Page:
The Sugar Quill
Author: Lady Narcissa (Professors' Bookshelf)  Story: Chocolate (With a Twist)  Chapter: Default
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Chocolate (with a Twist of Wolf)

Disclaimer: All characters are owned and operated by J.K. Rowling; I'm just taking them out for a stroll.

This story ©2003 by Lady Narcissa. Rated PG-13



Sometimes it's the drip-drip-drip from ceiling to floor that wakes me up; other times it's the all-too-familiar wave of cold and fear that tells me I was having a rare good dream. They're outside my cell 24/7, the bastards; I'd kill them all if they could be killed. Then at least I'd be here for a reason.

What do I think about most? Not the night James and Lily were killed. Not the day I got sent here without a trial. Not the day Lily told me she was in love with James. Not even the night in here I found out Remus's parents were dead, although all those things are up there on the list. For sanity's sake, I make lists. I categorise events--from merely irritating to annoying to truly bad to heartbreaking to devastating--because that's what I have to work with.

No, what I think about most is that my worst fear--from the time I can remember feeling fear--was about being locked up. One time James locked me into a classroom as a joke; I nearly strangled him when I got out. Even the most innocuous things like being in the one compartment on the long train ride from London to Hogsmeade used to drive me into irrational panic. But at least then I had books to keep me company, and Remus.

Drip, drip, drip.

There are impenetrable bars on the one tiny high window; I figure they're part of the structure of the wall. I'm tall, but the window is too far up for me to look through. An ingenious additional piece of torture. Outside I can hear waves lapping against rock. The water taunts me; it lulls me to sleep sometimes. It calls my name, hints at things that are wild and free, reminds me I can't get out of this cell. I've bloody well tried. We all have, all of us in here.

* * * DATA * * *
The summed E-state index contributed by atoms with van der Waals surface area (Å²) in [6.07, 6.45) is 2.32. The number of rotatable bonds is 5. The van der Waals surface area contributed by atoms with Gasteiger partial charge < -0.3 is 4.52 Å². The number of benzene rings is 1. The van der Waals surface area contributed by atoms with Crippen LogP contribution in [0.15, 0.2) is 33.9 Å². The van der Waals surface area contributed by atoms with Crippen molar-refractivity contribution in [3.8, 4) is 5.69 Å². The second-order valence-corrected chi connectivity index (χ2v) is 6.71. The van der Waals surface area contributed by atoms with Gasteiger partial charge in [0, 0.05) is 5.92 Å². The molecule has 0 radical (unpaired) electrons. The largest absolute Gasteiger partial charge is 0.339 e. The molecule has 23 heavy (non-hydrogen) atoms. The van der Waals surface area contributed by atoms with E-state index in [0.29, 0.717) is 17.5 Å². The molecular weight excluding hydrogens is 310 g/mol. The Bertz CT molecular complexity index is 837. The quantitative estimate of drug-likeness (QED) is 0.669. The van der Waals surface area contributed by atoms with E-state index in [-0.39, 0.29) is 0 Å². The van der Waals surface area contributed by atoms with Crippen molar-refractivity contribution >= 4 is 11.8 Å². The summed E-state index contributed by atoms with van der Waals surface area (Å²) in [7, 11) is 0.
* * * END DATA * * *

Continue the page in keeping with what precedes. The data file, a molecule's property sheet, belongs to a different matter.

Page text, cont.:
It's dark in here, and it's wet and cold in the winter and so damn hot in the summer, and the sun beats down on the side of the prison and every now and then a golden ray lights up the stone walls but only for a second, and the first time I saw it I smiled but as soon as I smiled at the sunshine, whoosh, five Dementors stood at the door and sucked that happy glimpse of warmth and peace right out of me.

What I wouldn't give most days for a piece of chocolate. I don't mean one of those giant slabs from Honeydukes that Remus, with his sweet tooth, always carried. I just want a drop, just a taste. Just enough to feel human.

When there's a full moon, I think of him. I wonder where he is, and how he's taking care of himself, and if he's killed someone or something that night, and how I used to be able to help him. And who's with him, who's helping him now, and does he ever think of me. All pathetic sorry thoughts, so they're mine to play with.

It's twelve strides across the wall with the cell door then six strides on the short wall then twelve on the side with the too-high window then six. Twelve, six, twelve, six. A short walk every day, every hour, every so often. They don't let me out. There is no prison work yard, no mess hall, no hospital wing. When people get sick here, they curl up into a fetal position and die. The Dementors don't care.